To avoid paying the ticket, I went ahead and had the tint replaced with the darkest allowed by law, but I kept working on the issue. The dealership’s parent company told me the issue was in the general manager’s hands. Honda Motor Company told me that they had no control over the dealership as long as the car passed Honda’s checks to be certified.
In response to my BBB complaint, the dealership said that it was too difficult for them to keep up with “continuing multiple changes in the law.” But as I mentioned, Florida’s tint law hasn’t changed in over 20 years.
They also mentioned that it has been four years since I purchased the car. That’s entirely true, but I don’t think it has any bearing on the issue. Had I known the tint was illegal, I certainly would have asked them to fix it before I bought the car. But it’s also the dealership’s responsibility to know enough about cars and the law to ensure that every car that leaves their lot is legal. They admit that they made a mistake four years ago and it wasn’t discovered until now, but it was still their mistake.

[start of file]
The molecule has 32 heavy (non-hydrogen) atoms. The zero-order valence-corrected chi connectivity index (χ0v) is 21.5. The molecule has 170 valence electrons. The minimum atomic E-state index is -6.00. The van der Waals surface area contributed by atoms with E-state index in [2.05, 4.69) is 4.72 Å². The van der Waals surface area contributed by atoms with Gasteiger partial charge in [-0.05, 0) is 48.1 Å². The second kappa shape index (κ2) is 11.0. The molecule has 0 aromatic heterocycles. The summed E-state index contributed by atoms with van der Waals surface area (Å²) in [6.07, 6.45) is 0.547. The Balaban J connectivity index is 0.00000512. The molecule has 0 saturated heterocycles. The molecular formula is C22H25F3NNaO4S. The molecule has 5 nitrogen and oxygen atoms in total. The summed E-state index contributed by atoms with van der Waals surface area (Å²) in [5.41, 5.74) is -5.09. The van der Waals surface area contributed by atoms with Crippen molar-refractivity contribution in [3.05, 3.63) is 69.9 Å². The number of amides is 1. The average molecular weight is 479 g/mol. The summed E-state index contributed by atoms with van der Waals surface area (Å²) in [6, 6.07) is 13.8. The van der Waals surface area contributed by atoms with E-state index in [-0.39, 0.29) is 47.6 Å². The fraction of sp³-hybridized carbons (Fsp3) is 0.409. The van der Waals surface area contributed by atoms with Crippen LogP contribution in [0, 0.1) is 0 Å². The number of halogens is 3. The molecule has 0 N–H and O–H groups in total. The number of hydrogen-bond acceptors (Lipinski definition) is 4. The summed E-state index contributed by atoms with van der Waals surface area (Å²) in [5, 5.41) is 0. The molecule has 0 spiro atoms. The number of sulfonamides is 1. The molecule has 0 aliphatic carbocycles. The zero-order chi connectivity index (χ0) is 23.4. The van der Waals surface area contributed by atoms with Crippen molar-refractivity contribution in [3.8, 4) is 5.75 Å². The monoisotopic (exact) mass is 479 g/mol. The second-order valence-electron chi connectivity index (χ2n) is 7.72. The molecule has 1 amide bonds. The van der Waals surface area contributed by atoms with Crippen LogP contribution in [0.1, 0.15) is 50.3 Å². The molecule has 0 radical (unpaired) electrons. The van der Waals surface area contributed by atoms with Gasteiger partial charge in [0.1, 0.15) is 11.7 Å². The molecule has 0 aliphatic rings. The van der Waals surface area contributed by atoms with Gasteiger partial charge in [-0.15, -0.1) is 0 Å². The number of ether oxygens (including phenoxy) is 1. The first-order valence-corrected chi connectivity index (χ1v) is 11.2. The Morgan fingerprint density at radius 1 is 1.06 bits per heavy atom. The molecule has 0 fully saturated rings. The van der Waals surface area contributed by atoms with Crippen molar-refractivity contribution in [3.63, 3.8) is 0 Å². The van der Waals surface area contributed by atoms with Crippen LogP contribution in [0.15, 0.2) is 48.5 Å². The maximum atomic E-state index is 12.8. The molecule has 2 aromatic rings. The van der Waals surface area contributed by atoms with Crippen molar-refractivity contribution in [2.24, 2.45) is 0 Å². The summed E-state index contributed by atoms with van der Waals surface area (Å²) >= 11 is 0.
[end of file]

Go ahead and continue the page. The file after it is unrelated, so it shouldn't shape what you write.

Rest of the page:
Am I being unreasonable by asking them to reimburse me for the full cost of replacing the tint? — Benjamin Schwartz, Madison, Ala.
Answer: Not at all. If your Honda dealership sold you a car, it’s fair to assume the vehicle was legal in every respect.
Actually, this is the first time I’ve heard of anyone being pulled over for an illegal tint, but it turns out that it happens from time to time. Highway patrol officers in Florida carry gadgets called VLT meters, which is shorthand for Visible Light Transmission, and they can cite you for breaking the state’s tinting rules.
According to Florida state law, your front passenger windows need to allow 28 percent or more of light through the glass. Rear passenger and back windows must allow at least 15 percent or more.
These laws were passed in 1991 and haven’t changed, so your dealership should have known about them.
Simply covering the removal of your tint wasn’t enough. That’s like saying your car radio doesn’t work, so we’ll uninstall it at no extra charge. The dealership would have deleted an important feature for which you probably paid extra.
Holler Honda also said too much time had passed since your purchase, but that doesn’t make sense. It sells extended warranties and knows that its best customers are repeat customers. More on that in a moment.